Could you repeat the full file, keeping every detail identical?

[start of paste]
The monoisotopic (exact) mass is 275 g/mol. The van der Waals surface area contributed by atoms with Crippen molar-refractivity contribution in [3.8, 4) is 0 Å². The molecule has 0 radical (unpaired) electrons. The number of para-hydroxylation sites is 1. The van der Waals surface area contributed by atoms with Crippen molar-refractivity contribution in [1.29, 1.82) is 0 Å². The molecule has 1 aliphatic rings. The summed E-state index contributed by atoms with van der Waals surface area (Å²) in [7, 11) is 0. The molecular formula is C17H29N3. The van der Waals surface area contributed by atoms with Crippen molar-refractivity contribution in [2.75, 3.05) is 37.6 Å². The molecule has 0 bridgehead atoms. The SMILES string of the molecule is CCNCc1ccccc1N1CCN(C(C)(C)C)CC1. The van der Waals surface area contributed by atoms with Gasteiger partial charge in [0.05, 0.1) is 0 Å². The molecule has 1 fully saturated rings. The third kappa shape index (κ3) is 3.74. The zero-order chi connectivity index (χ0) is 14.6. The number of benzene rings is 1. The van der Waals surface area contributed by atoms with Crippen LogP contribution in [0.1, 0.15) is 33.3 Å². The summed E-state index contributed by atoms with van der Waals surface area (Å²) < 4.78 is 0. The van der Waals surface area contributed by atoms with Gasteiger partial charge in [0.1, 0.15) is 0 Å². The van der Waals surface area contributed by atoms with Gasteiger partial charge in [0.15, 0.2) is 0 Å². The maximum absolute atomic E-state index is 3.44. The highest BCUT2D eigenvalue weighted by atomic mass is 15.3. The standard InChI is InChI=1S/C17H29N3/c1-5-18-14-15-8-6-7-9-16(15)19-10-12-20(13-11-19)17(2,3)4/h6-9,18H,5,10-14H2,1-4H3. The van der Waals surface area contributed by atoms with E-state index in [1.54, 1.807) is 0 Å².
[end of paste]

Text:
The monoisotopic (exact) mass is 275 g/mol. The van der Waals surface area contributed by atoms with Crippen molar-refractivity contribution in [3.8, 4) is 0 Å². The molecule has 0 radical (unpaired) electrons. The number of para-hydroxylation sites is 1. The van der Waals surface area contributed by atoms with Crippen molar-refractivity contribution in [1.29, 1.82) is 0 Å². The molecule has 1 aliphatic rings. The summed E-state index contributed by atoms with van der Waals surface area (Å²) in [7, 11) is 0. The molecular formula is C17H29N3. The van der Waals surface area contributed by atoms with Crippen molar-refractivity contribution in [2.75, 3.05) is 37.6 Å². The molecule has 0 bridgehead atoms. The SMILES string of the molecule is CCNCc1ccccc1N1CCN(C(C)(C)C)CC1. The van der Waals surface area contributed by atoms with Gasteiger partial charge in [0.05, 0.1) is 0 Å². The molecule has 1 fully saturated rings. The third kappa shape index (κ3) is 3.74. The zero-order chi connectivity index (χ0) is 14.6. The number of benzene rings is 1. The van der Waals surface area contributed by atoms with Crippen LogP contribution in [0.1, 0.15) is 33.3 Å². The summed E-state index contributed by atoms with van der Waals surface area (Å²) < 4.78 is 0. The van der Waals surface area contributed by atoms with Gasteiger partial charge in [0.1, 0.15) is 0 Å². The van der Waals surface area contributed by atoms with Gasteiger partial charge in [0.15, 0.2) is 0 Å². The maximum absolute atomic E-state index is 3.44. The highest BCUT2D eigenvalue weighted by atomic mass is 15.3. The standard InChI is InChI=1S/C17H29N3/c1-5-18-14-15-8-6-7-9-16(15)19-10-12-20(13-11-19)17(2,3)4/h6-9,18H,5,10-14H2,1-4H3. The van der Waals surface area contributed by atoms with E-state index in [1.54, 1.807) is 0 Å².